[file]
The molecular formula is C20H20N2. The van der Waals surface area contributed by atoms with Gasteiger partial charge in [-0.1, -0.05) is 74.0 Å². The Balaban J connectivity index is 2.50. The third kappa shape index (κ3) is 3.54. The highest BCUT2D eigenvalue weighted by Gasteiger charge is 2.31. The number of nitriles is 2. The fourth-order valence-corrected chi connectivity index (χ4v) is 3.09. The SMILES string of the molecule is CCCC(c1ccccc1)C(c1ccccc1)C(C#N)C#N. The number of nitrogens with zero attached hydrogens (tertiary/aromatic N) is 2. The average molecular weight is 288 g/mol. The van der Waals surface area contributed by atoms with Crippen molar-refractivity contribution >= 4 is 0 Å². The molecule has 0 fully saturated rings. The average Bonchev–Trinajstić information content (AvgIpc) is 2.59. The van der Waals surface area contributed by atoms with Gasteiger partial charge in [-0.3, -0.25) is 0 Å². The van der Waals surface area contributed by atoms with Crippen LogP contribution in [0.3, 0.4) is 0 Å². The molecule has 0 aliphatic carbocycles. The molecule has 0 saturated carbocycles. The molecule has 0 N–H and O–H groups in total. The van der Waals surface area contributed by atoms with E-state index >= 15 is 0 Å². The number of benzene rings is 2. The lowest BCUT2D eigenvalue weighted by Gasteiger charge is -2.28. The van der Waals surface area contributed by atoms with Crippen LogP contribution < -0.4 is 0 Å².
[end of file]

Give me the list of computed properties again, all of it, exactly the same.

The molecular formula is C20H20N2. The van der Waals surface area contributed by atoms with Gasteiger partial charge in [-0.1, -0.05) is 74.0 Å². The Balaban J connectivity index is 2.50. The third kappa shape index (κ3) is 3.54. The highest BCUT2D eigenvalue weighted by Gasteiger charge is 2.31. The number of nitriles is 2. The fourth-order valence-corrected chi connectivity index (χ4v) is 3.09. The SMILES string of the molecule is CCCC(c1ccccc1)C(c1ccccc1)C(C#N)C#N. The number of nitrogens with zero attached hydrogens (tertiary/aromatic N) is 2. The average molecular weight is 288 g/mol. The van der Waals surface area contributed by atoms with Crippen molar-refractivity contribution >= 4 is 0 Å². The molecule has 0 fully saturated rings. The average Bonchev–Trinajstić information content (AvgIpc) is 2.59. The van der Waals surface area contributed by atoms with Gasteiger partial charge in [-0.3, -0.25) is 0 Å². The van der Waals surface area contributed by atoms with Crippen LogP contribution in [0.3, 0.4) is 0 Å². The molecule has 0 aliphatic carbocycles. The molecule has 0 saturated carbocycles. The molecule has 0 N–H and O–H groups in total. The van der Waals surface area contributed by atoms with E-state index >= 15 is 0 Å². The number of benzene rings is 2. The lowest BCUT2D eigenvalue weighted by Gasteiger charge is -2.28. The van der Waals surface area contributed by atoms with Crippen LogP contribution < -0.4 is 0 Å².